03.24.09

Leahy Joins Effort To Curb Excessive Interest Rates For Credit Cards

WASHINGTON (Tuesday, March 24, 2009) – With the looming economic recession affecting more American families, the Senate Judiciary Subcommittee on Administrative Oversight and the Courts held a hearing Tuesday to examine “Abusive Credit Card Practices and Bankruptcy.”  Senator Patrick Leahy (D-Vt.), who chairs the full Judiciary Committee, is a cosponsor of legislative proposals to curb abusive lending practices from the nation’s credit card companies.

“At a time when corporate executives are collecting millions of dollars in bonuses, many American families are struggling to make ends meet,” said Leahy.  “Our current credit structure disadvantages many Americans and makes it harder for them to get out of debt.  In addition, the current economic crisis has made it more difficult for hard-working families to pay their bills.  I believe time is long overdue for more transparent and equitable credit card practices.”

A series of Judiciary Committee hearings chaired by Leahy last year examined past and recent Supreme Court decisions that have curbed consumer rights and protected corporate misconduct.  Among the cases examined during these hearings was Marquette v. First of Omaha Service Corp., which paved the way for exorbitant credit card fees.

The hearing Tuesday featured testimony from a Rhode Island resident, whose interest rate on a major credit card more than doubled in just two months.  Douglas Corey, who had been making regular payments for five years on a major credit card, testified that after two months in which he paid less than the minimum, his interest rate jumped from 12.74 percent to 28.99 percent.  He was also charged a $39 late payment fee.  Corey was recently laid off from his job as a marketing manager.

Leahy is an original cosponsor of legislation to provide a comprehensive overhaul of the credit card system by improving billing, marketing and disclosure practices.  He is also a cosponsor of the Interest Rate Reduction Act, which was introduced by Senator Bernie Sanders (I-Vt.).  The legislation would set a national consumer interest rate ceiling of 15 percent.

Subcommittee Chairman Sheldon Whitehouse (D-R.I.) chaired the hearing.  Whitehouse is the author of the Consumer Credit Fairness Act (CCFA).  The legislation would disallow claims made in bankruptcy proceedings against consumers by creditors charging excessive interest rates and fees.  Witness testimony and a live webcast of the hearing are available online.

 

Statement of Senator Patrick Leahy

Chairman, Senate Judiciary Committee

Hearing on “Abusive Credit Card Practices and Bankruptcy”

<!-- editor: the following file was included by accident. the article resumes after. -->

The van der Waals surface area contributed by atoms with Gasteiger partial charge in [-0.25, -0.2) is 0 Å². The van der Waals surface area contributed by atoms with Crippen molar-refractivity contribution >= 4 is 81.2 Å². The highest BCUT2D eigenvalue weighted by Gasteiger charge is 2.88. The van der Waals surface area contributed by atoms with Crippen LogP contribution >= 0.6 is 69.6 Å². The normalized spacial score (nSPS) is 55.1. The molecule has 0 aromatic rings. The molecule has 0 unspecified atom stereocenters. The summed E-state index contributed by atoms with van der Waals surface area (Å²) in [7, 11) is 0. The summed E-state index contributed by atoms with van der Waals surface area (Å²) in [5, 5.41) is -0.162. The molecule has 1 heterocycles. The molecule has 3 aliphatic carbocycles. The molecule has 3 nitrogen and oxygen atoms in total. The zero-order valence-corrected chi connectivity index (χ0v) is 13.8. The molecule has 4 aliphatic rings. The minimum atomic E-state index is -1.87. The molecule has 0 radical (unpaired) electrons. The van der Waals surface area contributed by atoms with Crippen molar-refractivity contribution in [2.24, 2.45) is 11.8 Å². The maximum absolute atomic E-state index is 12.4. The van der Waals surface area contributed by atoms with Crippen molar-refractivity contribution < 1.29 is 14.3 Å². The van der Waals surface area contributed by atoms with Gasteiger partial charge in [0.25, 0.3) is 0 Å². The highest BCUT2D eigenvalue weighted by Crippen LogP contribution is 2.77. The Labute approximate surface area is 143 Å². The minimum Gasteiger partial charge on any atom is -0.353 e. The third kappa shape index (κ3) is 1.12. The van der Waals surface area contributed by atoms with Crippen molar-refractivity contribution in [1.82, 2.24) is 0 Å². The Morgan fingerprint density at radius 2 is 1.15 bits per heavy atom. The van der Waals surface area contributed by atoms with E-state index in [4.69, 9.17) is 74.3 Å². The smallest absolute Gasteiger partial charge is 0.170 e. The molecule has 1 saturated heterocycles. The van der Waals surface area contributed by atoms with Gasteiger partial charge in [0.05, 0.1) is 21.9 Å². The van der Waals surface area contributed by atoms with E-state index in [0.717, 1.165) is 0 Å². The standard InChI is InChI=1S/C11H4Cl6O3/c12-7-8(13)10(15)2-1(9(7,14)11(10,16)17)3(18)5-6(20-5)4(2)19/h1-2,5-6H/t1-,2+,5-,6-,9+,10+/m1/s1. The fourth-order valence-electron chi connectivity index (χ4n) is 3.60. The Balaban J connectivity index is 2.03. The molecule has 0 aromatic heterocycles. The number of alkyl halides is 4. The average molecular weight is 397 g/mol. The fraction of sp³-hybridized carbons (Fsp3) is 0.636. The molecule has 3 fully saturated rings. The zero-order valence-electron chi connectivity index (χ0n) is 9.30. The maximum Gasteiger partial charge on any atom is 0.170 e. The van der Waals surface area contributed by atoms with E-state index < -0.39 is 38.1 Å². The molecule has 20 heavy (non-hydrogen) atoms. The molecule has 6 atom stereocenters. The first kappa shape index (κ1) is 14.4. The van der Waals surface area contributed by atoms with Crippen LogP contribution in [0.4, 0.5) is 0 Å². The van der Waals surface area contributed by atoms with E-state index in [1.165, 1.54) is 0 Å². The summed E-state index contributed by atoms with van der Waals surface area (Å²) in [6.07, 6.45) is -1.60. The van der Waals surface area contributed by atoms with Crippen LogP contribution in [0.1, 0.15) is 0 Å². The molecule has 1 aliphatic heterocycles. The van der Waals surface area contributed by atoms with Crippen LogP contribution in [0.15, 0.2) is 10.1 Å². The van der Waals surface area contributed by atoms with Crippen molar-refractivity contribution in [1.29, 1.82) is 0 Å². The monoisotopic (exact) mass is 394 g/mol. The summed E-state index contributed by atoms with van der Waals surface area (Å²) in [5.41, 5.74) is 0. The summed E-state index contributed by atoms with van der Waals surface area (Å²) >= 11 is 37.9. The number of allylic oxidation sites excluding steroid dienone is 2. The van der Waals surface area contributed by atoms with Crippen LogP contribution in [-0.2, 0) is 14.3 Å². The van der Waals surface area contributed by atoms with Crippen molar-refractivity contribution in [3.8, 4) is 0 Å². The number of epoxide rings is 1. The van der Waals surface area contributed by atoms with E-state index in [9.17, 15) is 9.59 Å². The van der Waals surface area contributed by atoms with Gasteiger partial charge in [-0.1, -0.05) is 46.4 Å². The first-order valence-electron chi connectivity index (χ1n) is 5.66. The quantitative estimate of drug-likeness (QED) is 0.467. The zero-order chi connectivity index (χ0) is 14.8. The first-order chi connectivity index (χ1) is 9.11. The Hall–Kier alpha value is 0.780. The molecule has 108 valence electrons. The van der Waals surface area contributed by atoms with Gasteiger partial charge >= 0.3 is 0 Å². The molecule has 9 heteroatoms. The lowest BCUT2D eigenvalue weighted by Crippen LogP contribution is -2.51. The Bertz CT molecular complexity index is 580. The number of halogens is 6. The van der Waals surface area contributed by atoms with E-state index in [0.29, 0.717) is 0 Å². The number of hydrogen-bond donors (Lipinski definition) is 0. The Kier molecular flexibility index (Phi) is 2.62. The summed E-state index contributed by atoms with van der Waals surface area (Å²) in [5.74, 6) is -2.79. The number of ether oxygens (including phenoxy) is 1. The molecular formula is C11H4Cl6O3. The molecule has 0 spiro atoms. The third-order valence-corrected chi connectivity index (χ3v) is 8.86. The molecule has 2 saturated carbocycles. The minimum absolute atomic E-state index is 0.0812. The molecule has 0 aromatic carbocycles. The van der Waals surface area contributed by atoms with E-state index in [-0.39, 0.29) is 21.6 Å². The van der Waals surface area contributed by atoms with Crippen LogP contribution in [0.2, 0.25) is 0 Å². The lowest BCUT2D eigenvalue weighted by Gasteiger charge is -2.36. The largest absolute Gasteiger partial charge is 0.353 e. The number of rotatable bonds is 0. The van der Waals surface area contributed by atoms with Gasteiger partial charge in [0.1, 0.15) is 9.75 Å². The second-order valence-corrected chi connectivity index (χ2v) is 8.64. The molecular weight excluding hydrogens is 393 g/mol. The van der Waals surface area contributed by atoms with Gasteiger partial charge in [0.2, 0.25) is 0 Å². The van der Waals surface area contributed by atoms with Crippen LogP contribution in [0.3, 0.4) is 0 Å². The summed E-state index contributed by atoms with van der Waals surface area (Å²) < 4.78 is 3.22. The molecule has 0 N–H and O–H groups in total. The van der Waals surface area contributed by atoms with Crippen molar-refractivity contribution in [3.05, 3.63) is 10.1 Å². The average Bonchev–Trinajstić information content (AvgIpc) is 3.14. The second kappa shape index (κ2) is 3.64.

Before the Subcommittee on Administrative Oversight and the Courts

March 24, 2009

Thank you, Mr. Chairman, for holding this important hearing to examine the effects of abusive credit card practices on bankruptcy filings.  

Hundreds of Vermonters have contacted my office in recent months voicing concerns about the credit card industry.  People have shared stories about credit card companies raising interest rates arbitrarily, charging usurious fees, and refusing to work cooperatively with their clients.  Most troubling, the biggest offenders appear to be large, national banks that gladly accepted the mercy of taxpayer bailout money when they were in trouble. 

At a time when corporate executives are collecting millions of dollars in bonuses, many American families are struggling to make ends meet.  Our current credit structure disadvantages many Americans and makes it harder for them to get out of debt.  In addition, the current economic crisis has made it more difficult for hard-working families to pay their bills.  I believe time is long overdue for more transparent and equitable credit card practices.

Last Congress, I cosponsored Senator Akaka’s bill to require enhanced disclosure to consumers regarding the consequences of making only minimum required payments in the repayment of credit card debt. 

And this year, I am an original cosponsor of Senator Dodd’s Credit Card Accountability Responsibility and Disclosure Act, which would provide a more comprehensive overhaul of the credit card system by improving a number of billing, marketing, and disclosure practices. 

Many others also are working on legislation to address the multitude of problems in the credit industry.  Senators Whitehouse and Durbin have introduced the subject of today’s hearing -- Consumer Credit Fairness Act -- which would disallow bankruptcy claims from credit card companies where the unpaid balances resulted from an extremely high annual percentage rate.  In addition, I have joined Senators Sanders, Durbin, Levin, Harkin, and Whitehouse in cosponsoring the Interest Rate Reduction Act, which would set a national consumer interest rate ceiling of 15 percent.  

Again, I thank you, Mr. Chairman, for holding this hearing today.  I look forward to hearing from our witnesses today about how the bankruptcy code should handle personal and business credit card debts.  As the economy continues to remain soft, more families and firms will find themselves the deeper in debt.  They should not find themselves pushed closer to the brink to bankruptcy because of outrageous interest rates and fees piling up on their credit cards.

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